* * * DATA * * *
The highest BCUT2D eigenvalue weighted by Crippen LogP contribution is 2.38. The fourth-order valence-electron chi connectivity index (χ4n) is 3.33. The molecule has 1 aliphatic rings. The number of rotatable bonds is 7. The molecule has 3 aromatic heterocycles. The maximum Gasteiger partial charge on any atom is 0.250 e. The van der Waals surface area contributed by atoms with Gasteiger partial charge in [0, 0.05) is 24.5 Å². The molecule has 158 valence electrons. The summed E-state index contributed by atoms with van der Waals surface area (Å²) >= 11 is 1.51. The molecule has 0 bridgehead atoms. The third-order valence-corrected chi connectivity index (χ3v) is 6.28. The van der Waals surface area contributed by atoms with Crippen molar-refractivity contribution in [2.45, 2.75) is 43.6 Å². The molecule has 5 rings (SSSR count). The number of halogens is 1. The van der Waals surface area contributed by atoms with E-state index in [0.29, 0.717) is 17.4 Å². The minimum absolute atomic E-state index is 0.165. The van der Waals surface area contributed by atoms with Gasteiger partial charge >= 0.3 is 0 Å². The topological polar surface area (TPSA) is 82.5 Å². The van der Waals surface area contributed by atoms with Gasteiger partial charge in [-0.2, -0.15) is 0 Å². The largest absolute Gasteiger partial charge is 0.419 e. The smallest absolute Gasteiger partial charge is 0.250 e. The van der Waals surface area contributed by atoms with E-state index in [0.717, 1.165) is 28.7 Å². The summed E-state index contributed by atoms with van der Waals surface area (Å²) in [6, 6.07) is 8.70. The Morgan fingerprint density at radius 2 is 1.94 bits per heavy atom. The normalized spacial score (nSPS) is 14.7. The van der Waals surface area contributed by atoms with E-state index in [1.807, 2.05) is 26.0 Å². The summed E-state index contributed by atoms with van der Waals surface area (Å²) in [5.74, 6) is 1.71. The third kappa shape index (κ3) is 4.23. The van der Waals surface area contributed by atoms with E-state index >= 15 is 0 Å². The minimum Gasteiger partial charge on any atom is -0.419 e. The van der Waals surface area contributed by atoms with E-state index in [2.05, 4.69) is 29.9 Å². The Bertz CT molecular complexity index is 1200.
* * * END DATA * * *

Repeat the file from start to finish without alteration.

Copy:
The highest BCUT2D eigenvalue weighted by Crippen LogP contribution is 2.38. The fourth-order valence-electron chi connectivity index (χ4n) is 3.33. The molecule has 1 aliphatic rings. The number of rotatable bonds is 7. The molecule has 3 aromatic heterocycles. The maximum Gasteiger partial charge on any atom is 0.250 e. The van der Waals surface area contributed by atoms with Gasteiger partial charge in [0, 0.05) is 24.5 Å². The molecule has 158 valence electrons. The summed E-state index contributed by atoms with van der Waals surface area (Å²) >= 11 is 1.51. The molecule has 0 bridgehead atoms. The third-order valence-corrected chi connectivity index (χ3v) is 6.28. The van der Waals surface area contributed by atoms with Crippen molar-refractivity contribution in [2.45, 2.75) is 43.6 Å². The molecule has 5 rings (SSSR count). The number of halogens is 1. The van der Waals surface area contributed by atoms with E-state index in [0.29, 0.717) is 17.4 Å². The minimum absolute atomic E-state index is 0.165. The van der Waals surface area contributed by atoms with Gasteiger partial charge >= 0.3 is 0 Å². The topological polar surface area (TPSA) is 82.5 Å². The van der Waals surface area contributed by atoms with Gasteiger partial charge in [-0.2, -0.15) is 0 Å². The largest absolute Gasteiger partial charge is 0.419 e. The smallest absolute Gasteiger partial charge is 0.250 e. The van der Waals surface area contributed by atoms with E-state index in [0.717, 1.165) is 28.7 Å². The summed E-state index contributed by atoms with van der Waals surface area (Å²) in [6, 6.07) is 8.70. The Morgan fingerprint density at radius 2 is 1.94 bits per heavy atom. The normalized spacial score (nSPS) is 14.7. The van der Waals surface area contributed by atoms with E-state index in [1.807, 2.05) is 26.0 Å². The summed E-state index contributed by atoms with van der Waals surface area (Å²) in [5.74, 6) is 1.71. The third kappa shape index (κ3) is 4.23. The van der Waals surface area contributed by atoms with E-state index >= 15 is 0 Å². The minimum Gasteiger partial charge on any atom is -0.419 e. The van der Waals surface area contributed by atoms with E-state index in [2.05, 4.69) is 29.9 Å². The Bertz CT molecular complexity index is 1200.